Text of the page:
Sexualities in Roman provinces. Creating identities through sexual representations in colonial settings
Much of Roman archaeology is concerned with the character of Roman imperialism and its effect on provincial people. Yet, Classical scholarship has thus far remained only marginally concerned with sexualities in the imperial periphery. Due to a continuous focus on the material culture from the centre of the empire, in the current archaeological discourse, Roman sexuality is frequently presented as a monolithic and static concept that uniformly pertains to culturally distinct Roman provinces over a prolonged period of time.
In my project, I investigate sexualities in the western and Mediterranean Roman provincial regions (Achaia, Cyprus, Gaul, Roman Asia, and North Africa) in order to gain a more nuanced understanding of ways provincial communities reconfigured their identities as they were integrated into the new and changing socio-political landscape of the empire. I do so through the study of the nature of visual representations of humans engaged in sexual acts and of myths with sexual narratives on mass-manufactured moulded lamps and fine tableware upon which such imagery occurs.
Along with the reading of bodily representations and practices on these sexual vignettes, I also examine changing patterns of consumption and deposition of lamps and fine tableware at multiple scales. In other words, I examine the ways sexualities and hierarchies were generated and transformed through bodily representations, while taking into account the ways broader economic aspects framed provincial social practices and identities.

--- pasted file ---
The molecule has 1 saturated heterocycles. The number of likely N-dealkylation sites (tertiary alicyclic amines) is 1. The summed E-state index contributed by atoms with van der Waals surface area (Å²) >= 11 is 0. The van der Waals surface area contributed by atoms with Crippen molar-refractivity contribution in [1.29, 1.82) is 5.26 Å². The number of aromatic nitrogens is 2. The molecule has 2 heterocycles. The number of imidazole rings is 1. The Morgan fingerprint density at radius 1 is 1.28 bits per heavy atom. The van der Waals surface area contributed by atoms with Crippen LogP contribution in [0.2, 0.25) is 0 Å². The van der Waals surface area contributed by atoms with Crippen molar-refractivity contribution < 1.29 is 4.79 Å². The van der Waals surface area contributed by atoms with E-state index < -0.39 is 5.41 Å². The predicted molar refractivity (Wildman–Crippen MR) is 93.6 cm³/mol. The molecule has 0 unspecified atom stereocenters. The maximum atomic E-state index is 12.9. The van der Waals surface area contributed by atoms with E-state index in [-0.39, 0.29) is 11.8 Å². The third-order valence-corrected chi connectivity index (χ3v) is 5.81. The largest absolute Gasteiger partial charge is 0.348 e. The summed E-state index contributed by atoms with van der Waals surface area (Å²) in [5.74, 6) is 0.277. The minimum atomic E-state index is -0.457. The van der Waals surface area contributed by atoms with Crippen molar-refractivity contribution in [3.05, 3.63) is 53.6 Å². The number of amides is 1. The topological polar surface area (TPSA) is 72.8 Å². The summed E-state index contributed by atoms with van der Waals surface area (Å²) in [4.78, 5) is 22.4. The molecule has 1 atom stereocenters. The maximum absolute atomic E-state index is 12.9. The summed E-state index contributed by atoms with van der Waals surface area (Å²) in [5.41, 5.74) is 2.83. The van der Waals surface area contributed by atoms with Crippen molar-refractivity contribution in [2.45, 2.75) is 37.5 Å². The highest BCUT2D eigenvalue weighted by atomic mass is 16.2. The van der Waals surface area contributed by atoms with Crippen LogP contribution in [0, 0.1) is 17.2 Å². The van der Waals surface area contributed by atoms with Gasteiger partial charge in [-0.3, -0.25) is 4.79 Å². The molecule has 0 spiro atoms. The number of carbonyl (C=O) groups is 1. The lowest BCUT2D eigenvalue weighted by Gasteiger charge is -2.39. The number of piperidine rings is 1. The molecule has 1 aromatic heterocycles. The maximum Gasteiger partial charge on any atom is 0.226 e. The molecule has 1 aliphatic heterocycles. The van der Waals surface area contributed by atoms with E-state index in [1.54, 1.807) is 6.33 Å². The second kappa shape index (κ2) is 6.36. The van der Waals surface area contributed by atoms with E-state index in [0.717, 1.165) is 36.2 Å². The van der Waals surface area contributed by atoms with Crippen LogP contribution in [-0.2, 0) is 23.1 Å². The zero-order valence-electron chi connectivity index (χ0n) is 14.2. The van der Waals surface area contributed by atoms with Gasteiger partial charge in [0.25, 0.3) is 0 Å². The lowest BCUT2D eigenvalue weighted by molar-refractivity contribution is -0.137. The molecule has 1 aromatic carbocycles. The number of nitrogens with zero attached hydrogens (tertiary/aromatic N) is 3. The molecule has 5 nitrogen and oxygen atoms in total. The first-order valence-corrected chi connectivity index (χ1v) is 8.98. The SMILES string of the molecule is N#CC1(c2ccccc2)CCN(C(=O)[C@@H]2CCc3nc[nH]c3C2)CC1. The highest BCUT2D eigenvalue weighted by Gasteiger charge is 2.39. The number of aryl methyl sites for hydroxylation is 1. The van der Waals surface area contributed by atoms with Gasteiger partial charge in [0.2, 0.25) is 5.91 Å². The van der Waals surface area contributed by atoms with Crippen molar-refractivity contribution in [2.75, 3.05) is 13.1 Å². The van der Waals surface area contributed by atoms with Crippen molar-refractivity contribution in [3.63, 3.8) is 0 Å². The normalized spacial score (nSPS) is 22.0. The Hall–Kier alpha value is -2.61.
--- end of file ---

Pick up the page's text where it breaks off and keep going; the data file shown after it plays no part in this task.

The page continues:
Through the application of quantitative and qualitative analytical techniques to the study of visual and material culture, my project aims to produce a diachronic, comparative study of Roman regional sexualities and thus contribute to the integration of sexuality into broader archaeological debates of ancient Roman imperialism and cultural change.
- UCL ORS
- Fieldwork: UCL Institute of Archaeology, UCL Faculty of Social and Historical Sciences, British Institute of Archaeology at Ankara, The Cyprus American Archaeological Research Institute (CAARI)
- Postgraduate Course in Prehistoric, Greek and Roman Pottery, British School at Athens, Knossos, Crete 2015
- MA, Research Methods for Archaeology, UCL, UK 2012
- MA, Cultural Heritage and Museum Studies, Deakin University, Australia 2008
- BA, Classical Archaeology, University of Sydney, Australia 2006
Vucetic, S. In press. Greek sex and the Roman Empire. Consuming lamps with sexual imagery in the changing
social landscape. In: V. Evangelidis, V. Di Napoli, D. Rogers, D. Grigoropoulos, F. Cami, S. Vlizos, (eds.) What's New in Roman Greece. Proceedings of an international conference held at Athens, 8th- 10th October 2015. Athens: The National Hellenic Research Foundation.
Vucetic, S. 2014. Roman Sexuality or Roman Sexualities? Looking at Sexual Imagery on Roman Terracotta Mould-made Lamps. In: H. Platts, C. Barron, J. Lundock, J. Pearce, J. Yoo (eds.) TRAC 2013: Proceedings of the Twenty-Second Annual Theoretical Roman Archaeology Conference, London 2013. Oxford: Oxbow. 140-158.
2016 “Sexuality embodiment in Roman Imperial periphery. Towards improved theoretical and methodological models.” Roman Archaeology Conference XII (RAC), LA Sapienza University of Rome, Italy.
2015 “Greek sex and the Roman Empire. Consuming lamps with sexual imagery in the changing social landscape.” ‘What’s New in Roman Greece’ Conference, National Hellenic Research Foundation, Athens.
2015 “Negotiating provincial sexualities through everyday objects. The case of sexual representations on moulded terracotta lamps.” Limes XXIII. International Congress on Roman Frontier Studies, Ingolstadt.
2014 “Overcoming the Enlightenment Heritage. Cartesian Representationalism in the Archaeology of Gender and Sexuality.” Philosophy, Archaeology, and the Enlightenment Heritage Workshop, University of Kiel, Germany
2013 “Sexual Identity(ies) and Roman Lamps: Exploring Iconography of Human Sexual Activity and Mythological Erotic Pursuits on Terracotta Mould-made Lamps.” Theoretical Roman Archaeology Conference (TRAC), King’s College London, UK.